Many people in South India celebrate Yugadi on 14th of April every year. This includes districts from coastal Karnataka as well.
You may wonder how this festival falls on the same day everyday? This is because it is a festival based purely on the solar calendar – instead of the luni-solar calendar which is used to calculate the date the dates for most other Indian festivals.
This is the day when the Sun enters mESha rAshi (Aries). But if you are used to read your predictions from the newspapers everyday, I’m sure you’d have noted they assign Aries to those who are born between March 21st to April 21st.
So where is the catch? Who is right?
Both🙂, in their own ways.
The year used to be calculated from the Vernal Equinox. Back in that time when constellation boundaries were drawn, the Vernal Equinox also coincided with the time when Sun entered the boundary of Aries and hence the Zodiac begins with the constellation Aries. This point (where the ecliptic, and the celestial equator crossed each other was termed the “First point of Aries”, since it actually was close to the beginning of this constellation boundary. This was made the starting point (zero degrees) for all celestial calculations.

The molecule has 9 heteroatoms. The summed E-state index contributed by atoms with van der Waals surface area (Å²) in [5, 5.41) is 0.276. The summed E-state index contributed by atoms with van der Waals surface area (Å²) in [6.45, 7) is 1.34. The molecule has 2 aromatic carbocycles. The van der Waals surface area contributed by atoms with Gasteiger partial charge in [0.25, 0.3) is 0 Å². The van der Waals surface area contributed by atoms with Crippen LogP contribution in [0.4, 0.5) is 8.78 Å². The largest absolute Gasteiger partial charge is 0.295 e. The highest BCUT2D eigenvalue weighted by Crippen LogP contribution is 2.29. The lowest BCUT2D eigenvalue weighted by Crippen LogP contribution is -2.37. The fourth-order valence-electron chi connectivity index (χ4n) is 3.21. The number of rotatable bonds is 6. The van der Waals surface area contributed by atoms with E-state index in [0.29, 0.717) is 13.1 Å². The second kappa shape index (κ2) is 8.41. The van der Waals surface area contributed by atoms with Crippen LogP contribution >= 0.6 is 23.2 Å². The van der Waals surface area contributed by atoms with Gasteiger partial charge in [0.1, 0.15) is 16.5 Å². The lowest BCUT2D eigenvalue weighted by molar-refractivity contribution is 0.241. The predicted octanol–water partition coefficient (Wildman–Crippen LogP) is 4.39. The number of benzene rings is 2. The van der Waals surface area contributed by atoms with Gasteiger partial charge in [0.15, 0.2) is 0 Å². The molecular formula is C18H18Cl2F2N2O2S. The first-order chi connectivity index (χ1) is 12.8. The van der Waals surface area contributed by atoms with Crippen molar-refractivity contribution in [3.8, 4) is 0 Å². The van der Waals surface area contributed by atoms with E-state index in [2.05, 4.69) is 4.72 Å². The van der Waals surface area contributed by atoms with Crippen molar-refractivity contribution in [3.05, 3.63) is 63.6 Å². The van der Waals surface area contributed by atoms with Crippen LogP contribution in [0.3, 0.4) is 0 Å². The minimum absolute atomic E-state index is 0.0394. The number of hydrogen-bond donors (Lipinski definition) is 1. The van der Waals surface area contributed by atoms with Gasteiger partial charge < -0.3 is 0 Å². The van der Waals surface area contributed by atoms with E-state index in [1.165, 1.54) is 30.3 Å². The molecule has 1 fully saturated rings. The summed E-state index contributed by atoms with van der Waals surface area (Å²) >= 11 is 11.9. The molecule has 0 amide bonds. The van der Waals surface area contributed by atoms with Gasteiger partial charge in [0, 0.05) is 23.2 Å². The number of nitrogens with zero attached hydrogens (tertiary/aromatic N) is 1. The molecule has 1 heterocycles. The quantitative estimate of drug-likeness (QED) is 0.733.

Due to precession, Vernal Equinox falls behind (in time) every year and now it occurs around the 20th/21st of March. The western astronomy found a way to get out of this problem by moving this reference point, and so the “First point of Aries” does not occur near the real boundary of the constellation Aries. However, it is still called by the same name, and causes some confusion. By doing this, the Vernal Equinox, always falls at the time when the Sun is at the “First point of Aries”.
Indian astronomy, on the other hand, does not move the reference point for the calculation of festivals. Hence, the mESha sankramaNa is celebrated on the day Sun enters the real boundary of Aries, and not when the Sun is at the “First point of Aries”. The equinox and the beginning of the year have been thus de-linked.
Here are couple of sky simulations showing the position of the Sun, around these days.
Around March 20th,2009 – Beginning of the ‘tropical’ year
Around April 13th, 2009 – Near the beginning of the traditional Indian solar year: